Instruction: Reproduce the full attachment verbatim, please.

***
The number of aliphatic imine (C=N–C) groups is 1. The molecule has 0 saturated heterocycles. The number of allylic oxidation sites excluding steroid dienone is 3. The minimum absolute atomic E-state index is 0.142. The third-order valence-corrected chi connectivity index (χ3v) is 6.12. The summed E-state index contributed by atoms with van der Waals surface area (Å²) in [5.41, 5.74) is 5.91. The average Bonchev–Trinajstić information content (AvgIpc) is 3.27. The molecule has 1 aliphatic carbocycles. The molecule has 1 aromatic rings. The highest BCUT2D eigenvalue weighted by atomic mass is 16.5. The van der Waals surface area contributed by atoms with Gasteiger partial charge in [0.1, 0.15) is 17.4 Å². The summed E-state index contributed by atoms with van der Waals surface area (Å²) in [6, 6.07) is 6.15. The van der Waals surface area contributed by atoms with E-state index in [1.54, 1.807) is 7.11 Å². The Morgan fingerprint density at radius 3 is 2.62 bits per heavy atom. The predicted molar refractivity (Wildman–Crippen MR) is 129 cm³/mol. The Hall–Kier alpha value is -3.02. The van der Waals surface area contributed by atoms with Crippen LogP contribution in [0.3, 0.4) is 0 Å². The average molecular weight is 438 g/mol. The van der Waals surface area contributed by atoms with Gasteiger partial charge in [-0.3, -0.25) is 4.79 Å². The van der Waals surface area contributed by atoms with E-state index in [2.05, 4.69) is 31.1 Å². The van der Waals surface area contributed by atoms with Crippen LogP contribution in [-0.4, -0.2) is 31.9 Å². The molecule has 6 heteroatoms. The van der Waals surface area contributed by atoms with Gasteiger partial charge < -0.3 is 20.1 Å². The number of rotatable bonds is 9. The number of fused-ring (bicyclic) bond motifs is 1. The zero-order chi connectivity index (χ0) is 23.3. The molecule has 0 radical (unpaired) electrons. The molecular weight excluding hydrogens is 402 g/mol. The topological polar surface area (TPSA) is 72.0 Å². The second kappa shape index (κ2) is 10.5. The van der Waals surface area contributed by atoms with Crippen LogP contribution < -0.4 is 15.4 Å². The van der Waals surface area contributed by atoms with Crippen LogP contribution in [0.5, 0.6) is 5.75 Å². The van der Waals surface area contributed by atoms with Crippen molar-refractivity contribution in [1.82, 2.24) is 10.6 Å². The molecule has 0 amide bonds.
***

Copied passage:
The number of aliphatic imine (C=N–C) groups is 1. The molecule has 0 saturated heterocycles. The number of allylic oxidation sites excluding steroid dienone is 3. The minimum absolute atomic E-state index is 0.142. The third-order valence-corrected chi connectivity index (χ3v) is 6.12. The summed E-state index contributed by atoms with van der Waals surface area (Å²) in [5.41, 5.74) is 5.91. The average Bonchev–Trinajstić information content (AvgIpc) is 3.27. The molecule has 1 aliphatic carbocycles. The molecule has 1 aromatic rings. The highest BCUT2D eigenvalue weighted by atomic mass is 16.5. The van der Waals surface area contributed by atoms with Gasteiger partial charge in [0.1, 0.15) is 17.4 Å². The summed E-state index contributed by atoms with van der Waals surface area (Å²) in [6, 6.07) is 6.15. The van der Waals surface area contributed by atoms with E-state index in [1.54, 1.807) is 7.11 Å². The Morgan fingerprint density at radius 3 is 2.62 bits per heavy atom. The predicted molar refractivity (Wildman–Crippen MR) is 129 cm³/mol. The Hall–Kier alpha value is -3.02. The van der Waals surface area contributed by atoms with Crippen LogP contribution in [0.3, 0.4) is 0 Å². The average molecular weight is 438 g/mol. The van der Waals surface area contributed by atoms with Gasteiger partial charge in [-0.3, -0.25) is 4.79 Å². The van der Waals surface area contributed by atoms with E-state index in [2.05, 4.69) is 31.1 Å². The van der Waals surface area contributed by atoms with Crippen LogP contribution in [-0.4, -0.2) is 31.9 Å². The molecule has 6 heteroatoms. The van der Waals surface area contributed by atoms with Gasteiger partial charge < -0.3 is 20.1 Å². The number of rotatable bonds is 9. The number of fused-ring (bicyclic) bond motifs is 1. The zero-order chi connectivity index (χ0) is 23.3. The molecule has 0 radical (unpaired) electrons. The molecular weight excluding hydrogens is 402 g/mol. The topological polar surface area (TPSA) is 72.0 Å². The second kappa shape index (κ2) is 10.5. The van der Waals surface area contributed by atoms with Crippen LogP contribution < -0.4 is 15.4 Å². The van der Waals surface area contributed by atoms with Crippen LogP contribution in [0.5, 0.6) is 5.75 Å². The van der Waals surface area contributed by atoms with Crippen molar-refractivity contribution in [1.82, 2.24) is 10.6 Å². The molecule has 0 amide bonds.